You mention the metric of Nobel Prizes. Europe has made some significant inroads there, but the trend is even more evident in patents granted. Europe overtook the US for the first time a few years ago.

  29. 479
    Chris Colose says:

    # 474

    In addition to Gavin’s link on the consensus, you can see my sample of the 32,000 “chiropractors and dentists” (although I think gavin has given them too much credit). The very first person in the “A column” has research interests including intelligent design! Come on!

  30. 480
    Nick Gotts says:

    But when the time frame lengthens, bureaucracy grows (NASA post Apollo), and politicians develop ways to profit from power, then the dedication of a few individuals is not enough to make much progress toward long term goals. – Steve Reynolds

    I’d agree that’s a serious problem; I think we need planning institutions designed with the faults of bureaucracy in mind – specifically, they need to be as open to critical scrutiny and broad participation as possible. In this regard, we have a great potential advantage over WW2 and even Apollo: no need to keep secrets from enemies or rivals.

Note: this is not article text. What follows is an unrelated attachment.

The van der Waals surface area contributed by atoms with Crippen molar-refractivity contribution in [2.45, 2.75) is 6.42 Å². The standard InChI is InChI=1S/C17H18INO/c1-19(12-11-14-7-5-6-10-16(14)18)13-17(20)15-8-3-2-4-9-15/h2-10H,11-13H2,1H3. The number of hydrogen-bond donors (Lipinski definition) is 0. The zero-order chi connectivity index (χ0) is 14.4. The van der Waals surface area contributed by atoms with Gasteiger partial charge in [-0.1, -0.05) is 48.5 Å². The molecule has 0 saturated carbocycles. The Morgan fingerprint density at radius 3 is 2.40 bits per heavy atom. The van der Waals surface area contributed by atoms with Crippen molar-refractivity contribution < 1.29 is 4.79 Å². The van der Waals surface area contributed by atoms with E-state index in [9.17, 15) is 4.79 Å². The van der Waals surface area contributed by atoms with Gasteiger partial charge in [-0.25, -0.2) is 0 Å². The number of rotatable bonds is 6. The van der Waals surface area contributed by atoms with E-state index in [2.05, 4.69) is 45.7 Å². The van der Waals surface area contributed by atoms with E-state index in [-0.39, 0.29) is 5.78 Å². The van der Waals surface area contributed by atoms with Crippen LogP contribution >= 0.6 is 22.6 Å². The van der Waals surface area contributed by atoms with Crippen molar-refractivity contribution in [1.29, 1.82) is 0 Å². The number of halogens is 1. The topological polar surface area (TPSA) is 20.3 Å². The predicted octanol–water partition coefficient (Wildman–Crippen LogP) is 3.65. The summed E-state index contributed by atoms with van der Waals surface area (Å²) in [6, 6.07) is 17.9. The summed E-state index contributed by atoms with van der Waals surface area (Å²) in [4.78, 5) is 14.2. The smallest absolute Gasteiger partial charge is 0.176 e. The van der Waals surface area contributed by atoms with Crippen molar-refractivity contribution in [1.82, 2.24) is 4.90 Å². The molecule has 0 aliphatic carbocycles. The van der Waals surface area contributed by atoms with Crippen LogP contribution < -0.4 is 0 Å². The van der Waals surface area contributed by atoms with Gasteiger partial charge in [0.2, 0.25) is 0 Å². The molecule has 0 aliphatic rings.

31. 481
    Jim Eager says:

    Re Barelysane @474: “I’m sure you’re aware of the 32,000 plus scientists who would disagree with there being a consensus on AGW. …
    … I’m not going to quote anything, there’s a wealth of info at your fingertips if you want to go looking.”

    That’s it? That’s all you’ve got? A fraudulent petition signed by 32,000 people, almost none of whom have any qualifications what so ever to asses the current science, and your opinion, unsubstantiated by even a single reference, that the current primary driver is solar activity in concert with orbital variations?

    And you wonder why no one here takes you seriously?

    Prescient Captia: to Unmasked

  32. 482
    Hank Roberts says:

    Chuckle.